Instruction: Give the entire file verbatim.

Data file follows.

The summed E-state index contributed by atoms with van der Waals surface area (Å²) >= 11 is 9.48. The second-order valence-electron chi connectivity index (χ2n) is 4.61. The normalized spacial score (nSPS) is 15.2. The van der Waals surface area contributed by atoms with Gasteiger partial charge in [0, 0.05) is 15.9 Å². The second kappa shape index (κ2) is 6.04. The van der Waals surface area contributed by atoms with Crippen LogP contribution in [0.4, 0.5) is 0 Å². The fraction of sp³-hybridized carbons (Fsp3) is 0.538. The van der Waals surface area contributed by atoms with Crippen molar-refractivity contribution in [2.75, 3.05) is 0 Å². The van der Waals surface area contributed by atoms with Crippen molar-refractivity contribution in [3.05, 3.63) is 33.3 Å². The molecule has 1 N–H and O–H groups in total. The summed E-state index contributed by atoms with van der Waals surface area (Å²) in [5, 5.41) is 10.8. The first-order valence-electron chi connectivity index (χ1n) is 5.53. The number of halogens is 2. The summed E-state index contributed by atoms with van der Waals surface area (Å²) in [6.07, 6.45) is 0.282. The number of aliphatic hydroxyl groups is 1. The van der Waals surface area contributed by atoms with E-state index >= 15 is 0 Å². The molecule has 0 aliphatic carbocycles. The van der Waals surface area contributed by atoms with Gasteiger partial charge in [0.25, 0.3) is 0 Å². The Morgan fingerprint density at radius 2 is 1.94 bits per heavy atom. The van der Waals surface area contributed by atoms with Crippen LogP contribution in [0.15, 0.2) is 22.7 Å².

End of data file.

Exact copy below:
The summed E-state index contributed by atoms with van der Waals surface area (Å²) >= 11 is 9.48. The second-order valence-electron chi connectivity index (χ2n) is 4.61. The normalized spacial score (nSPS) is 15.2. The van der Waals surface area contributed by atoms with Gasteiger partial charge in [0, 0.05) is 15.9 Å². The second kappa shape index (κ2) is 6.04. The van der Waals surface area contributed by atoms with Crippen LogP contribution in [0.4, 0.5) is 0 Å². The fraction of sp³-hybridized carbons (Fsp3) is 0.538. The van der Waals surface area contributed by atoms with Crippen molar-refractivity contribution in [2.75, 3.05) is 0 Å². The van der Waals surface area contributed by atoms with Crippen molar-refractivity contribution in [3.05, 3.63) is 33.3 Å². The molecule has 1 N–H and O–H groups in total. The summed E-state index contributed by atoms with van der Waals surface area (Å²) in [5, 5.41) is 10.8. The first-order valence-electron chi connectivity index (χ1n) is 5.53. The number of halogens is 2. The summed E-state index contributed by atoms with van der Waals surface area (Å²) in [6.07, 6.45) is 0.282. The number of aliphatic hydroxyl groups is 1. The van der Waals surface area contributed by atoms with E-state index >= 15 is 0 Å². The molecule has 0 aliphatic carbocycles. The van der Waals surface area contributed by atoms with Gasteiger partial charge in [0.25, 0.3) is 0 Å². The Morgan fingerprint density at radius 2 is 1.94 bits per heavy atom. The van der Waals surface area contributed by atoms with Crippen LogP contribution in [0.15, 0.2) is 22.7 Å².